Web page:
Ten unusual wine-producing areas

19th October, 2012 by Clare Hill

The world is full of strange fruit indeed. For the past two decades, the number of winemakers attempting to grow grapes for drinkable wine outside 32-52º and 28-46º latitude has only increased.

Koshu grapes in Japan, complete with protective origami paper hats

As the market for wine globalises, so too do the areas for producing it, and wine is now being produced in the likes of the tropics and Scandinavia.

Advances in technology and unfortunately, climate change have really pushed out wine-growing frontiers, spurred on by adventurous investors who see the potential to capitalise on emerging markets, for instance in China or India. And there’s always the novelty of pairing curry or sushi with the wine of the country.

But in some countries, such as Tunisia, it’s not a case of new frontiers, but rather unearthing an old and long-forgotten winemaking heritage.

The following is a whistlestop tour of some the more unusual wine suspects. New-New and New-Old, you could call them.


6 Responses to “Ten unusual wine-producing areas”

  1. Paul says:

    What about Tahiti?

  2. My wife Sandra and I went to Sula vinyards in december last year and were very plesantly surprised by the quality of there white’s and their desart wines.York close by had some good red’s the shiraz was a bit of a winner.I took some SA wines for them to taste ,and you should of seen the interest in the tasting room at Sula when I brought out a 1.5 Lt SA shiraz and a small bottle of emmerence,they were gob smacked.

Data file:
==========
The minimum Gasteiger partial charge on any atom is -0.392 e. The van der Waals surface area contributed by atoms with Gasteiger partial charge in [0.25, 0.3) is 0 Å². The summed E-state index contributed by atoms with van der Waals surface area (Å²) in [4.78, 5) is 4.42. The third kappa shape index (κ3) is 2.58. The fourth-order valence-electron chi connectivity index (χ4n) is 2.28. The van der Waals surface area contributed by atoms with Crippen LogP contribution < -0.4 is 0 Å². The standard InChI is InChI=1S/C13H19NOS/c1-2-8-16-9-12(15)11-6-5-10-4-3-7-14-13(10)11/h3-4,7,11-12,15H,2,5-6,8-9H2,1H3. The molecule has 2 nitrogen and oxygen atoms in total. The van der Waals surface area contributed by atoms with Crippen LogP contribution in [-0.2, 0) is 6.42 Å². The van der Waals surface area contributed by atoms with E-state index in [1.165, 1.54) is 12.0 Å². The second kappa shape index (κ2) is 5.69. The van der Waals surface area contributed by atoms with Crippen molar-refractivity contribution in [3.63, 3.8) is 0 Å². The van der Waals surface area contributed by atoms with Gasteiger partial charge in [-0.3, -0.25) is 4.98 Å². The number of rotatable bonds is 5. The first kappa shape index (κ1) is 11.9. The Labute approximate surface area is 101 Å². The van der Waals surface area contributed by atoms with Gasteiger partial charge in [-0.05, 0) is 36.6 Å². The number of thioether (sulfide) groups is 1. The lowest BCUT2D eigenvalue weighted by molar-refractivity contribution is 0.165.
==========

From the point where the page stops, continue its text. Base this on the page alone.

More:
3. Marta Saenz Emanuelli says:

    Wow, this article looks almost like a clone of another published some months ago in Spanish about new latitude wines.

  4. Jonathan Rodwell says:

    I would suggest you have a look at Nova Scotia .Influenced by the Gulf stream and the tidal influence of the Bay of Fundy, its cold climate is tempered by maritime influences . It can be considered the Northern hemisphere opposite of Tasmania although is more southerly than the UK . It offers the possibility to grow Vinifera as well as Hybrids and it has a range of microclimates and soil types, which have a great deal in common with Southern England and Northern France ( Devonian Series).
    As a consultant who has worked all over the world, my impression is that it is currently one of the most exciting grape growing areas in North America.
    I am pleased to see you are rating the countries by relative cold climate – there is a large difference in what constitutes true cold climate as opposed to those benefitting from cooling breezes..

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